Go Green! Earth Day is approaching, and what a wonderful excuse to throw a green-themed soiree! The key to an Earth Day party is making each element as sustainable and eco-friendly as possible! Use environmentally friendly invitations, party decor, and party favors. Even create your menu using fresh, local, organic ingredients.
courtesy of Jennifer Vernon, for National Geographic News, March 12, 2004
Julius Caesar's bloody assassination on March 15, 44 B.C., forever marked March 15, or the Ides of March, as a day of infamy. It has fascinated scholars and writers ever since. For ancient Romans living before that event, however, an ides was merely one of several common calendar terms used to mark monthly lunar events. The ides simply marked the appearance of the full moon.
But the Ides of March assumed a whole new identity after the events of 44 B.C. The phrase came to represent a specific day of abrupt change that set off a ripple of repercussions throughout Roman society and beyond. Click here for the rest of the article
Today, thanks to the William Shakespeare‘s play Julius Caesar, the soothsayer's warning to Julius Caesar, “Beware the Ides of March,” has forever imbued that date with a sense of foreboding. But here at Party Idea Pros we say the ides of March is just another excuse to party, especially for those interested in ancient Roman history, Shakespeare, or anything toga. Pick and chose from a wide range of ideas. This theme can go as elegant or as bawdy as you desire.
The holiday of Purim celebrates the victory of the Jewish people over the evil Haman. On the day preceding Purim there is a fast called “The Fast Of Esther”. On Purim itself, the Megillah (Book Of Esther) is read twice, once at night and once during the day. Purim is celebrated by giving charity, sending Shalach Manot (gifts of prepared food) and holding a festive meal.
The holiday of Purim, which is celebrated on the 14th of Adar (February-March), commemorates the foiling of a plot by a Persian minister (Haman) to kill all the Jews in Persia. Purim is observed by Jews around the world. Characterized by feasting and merriment, Purim is typically celebrated in the company of family and friends in a synagogue.
The Purim story is recounted in the Book of Esther (Megillat Esther), which is contained in the Ketuvim section of the Bible (Tanalch). According to the Megillah of Esther, Haman decides to kill all the Jews in Persia after Mordecai, a Jew, refuses to bow down to him. After the Persian king Ahaseurus approves Haman's plot, Mordecai and his niece Esther, who is also the wife of King Ahaseurus, decide to expose Haman's plan. On the 14th of Adar, Esther succeeds in foiling the plot, and Haman is hung by orders of King Ahaseurus. The holiday is called Purim, which means lots because Haman is said to have drawn lots in order to determine the day on which the Jews should be slaughtered.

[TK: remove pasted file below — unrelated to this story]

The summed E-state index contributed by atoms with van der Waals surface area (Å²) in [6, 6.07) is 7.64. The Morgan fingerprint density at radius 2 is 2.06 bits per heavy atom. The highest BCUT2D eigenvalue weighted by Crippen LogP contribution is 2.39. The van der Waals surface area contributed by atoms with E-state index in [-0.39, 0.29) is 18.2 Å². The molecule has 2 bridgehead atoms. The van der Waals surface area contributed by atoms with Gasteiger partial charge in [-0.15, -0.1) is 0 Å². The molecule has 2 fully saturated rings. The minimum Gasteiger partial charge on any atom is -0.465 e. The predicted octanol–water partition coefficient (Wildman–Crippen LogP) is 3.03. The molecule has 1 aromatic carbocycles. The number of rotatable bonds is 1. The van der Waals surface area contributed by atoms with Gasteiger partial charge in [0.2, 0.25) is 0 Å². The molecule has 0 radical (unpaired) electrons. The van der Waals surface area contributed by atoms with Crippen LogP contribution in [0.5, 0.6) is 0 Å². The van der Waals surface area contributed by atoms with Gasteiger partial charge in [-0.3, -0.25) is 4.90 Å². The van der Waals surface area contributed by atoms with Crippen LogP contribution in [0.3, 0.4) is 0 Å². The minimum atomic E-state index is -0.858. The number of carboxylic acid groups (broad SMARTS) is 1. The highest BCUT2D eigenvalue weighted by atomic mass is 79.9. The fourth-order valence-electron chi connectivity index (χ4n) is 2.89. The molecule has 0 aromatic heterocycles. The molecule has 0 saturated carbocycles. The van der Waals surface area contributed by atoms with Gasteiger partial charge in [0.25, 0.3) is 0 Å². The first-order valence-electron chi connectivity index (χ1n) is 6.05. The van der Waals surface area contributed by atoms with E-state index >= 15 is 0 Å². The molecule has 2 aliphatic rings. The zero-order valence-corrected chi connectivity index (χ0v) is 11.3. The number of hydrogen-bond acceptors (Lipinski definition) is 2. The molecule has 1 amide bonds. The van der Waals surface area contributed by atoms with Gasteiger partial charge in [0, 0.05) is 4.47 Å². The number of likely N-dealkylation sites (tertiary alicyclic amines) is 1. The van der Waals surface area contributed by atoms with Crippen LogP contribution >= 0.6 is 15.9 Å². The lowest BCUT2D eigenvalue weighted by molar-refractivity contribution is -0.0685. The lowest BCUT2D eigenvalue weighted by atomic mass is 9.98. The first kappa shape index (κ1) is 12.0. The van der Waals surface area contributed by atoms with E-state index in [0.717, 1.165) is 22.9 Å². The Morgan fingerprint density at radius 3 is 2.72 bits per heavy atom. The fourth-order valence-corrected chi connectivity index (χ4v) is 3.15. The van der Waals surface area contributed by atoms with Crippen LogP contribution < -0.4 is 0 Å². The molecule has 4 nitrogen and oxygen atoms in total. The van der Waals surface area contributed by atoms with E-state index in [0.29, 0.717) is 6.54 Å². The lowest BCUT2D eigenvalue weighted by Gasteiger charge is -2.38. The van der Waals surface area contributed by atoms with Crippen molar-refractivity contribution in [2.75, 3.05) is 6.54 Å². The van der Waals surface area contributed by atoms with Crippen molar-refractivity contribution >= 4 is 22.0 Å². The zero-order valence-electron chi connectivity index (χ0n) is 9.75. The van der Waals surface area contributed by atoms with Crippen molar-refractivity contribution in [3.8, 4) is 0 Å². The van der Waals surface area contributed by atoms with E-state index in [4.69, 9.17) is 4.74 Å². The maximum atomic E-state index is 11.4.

When is Purim Celebrated
On the 13th of Adar, the day before Purim, Orthodox Jews observe the fast of Esther which lasts until sundown. Usually, two Purim services are held in the synagogue. The first is held in the evening of the 13th of Adar while the second is held on the morning of the 14th. During both services, the Megillat Esther is read in its entirety. While the Book of Esther is being read, it is customary for children to rattle their graggers or noisemakers in a symbolic attempt to blot out the name of Haman. In the late afternoon, a festive meal is eaten. Among the foods typically enjoyed are boiled eggs, beans, and three-cornered pies known as hamantashen (Haman's pockets). Originally they were called Mohn-tashen, or poppy-seed pockets, but the similarity of the name to Haman made them associated with the villain of Persia. In Hebrew they are called Haman's ears.
The Book of Esther prescribes certain rituals which are to be performed on Purim. Emphasizing the importance of good deeds and charity, the Megillah of Esther states that individuals must give gifts both to friends and to the poor. Specifically, Jews are required to give two portions of food to at least one friend and must give money to two poor individuals.
On the basis of Italian influence, the holding of a Purim carnival has become common in many countries. During this carnival, Jews dress up in costumes and often perform plays which retell the story of Purim. In Israel, for example, Purim is observed by the holding of the Adloyada festival in Tel Aviv.
Are you organizing a political event or fundraiser, a Women’s Republican Club or Democrat Club luncheon, a get out the vote coffee or dessert, or Republican or Democratic Convention viewing party? PartyIdeaPros.com has photographed our vision of what your political event might actually look like. And unlike other sites, we actually direct you to a site where you can buy or create each and every element of the picture. Nothing is more frustrating than to find something you like and have no idea where to buy it! Let us know what you think. For more Patriotic Party options be sure to check out ourRed, White, and Blooms – A Patriotic Party.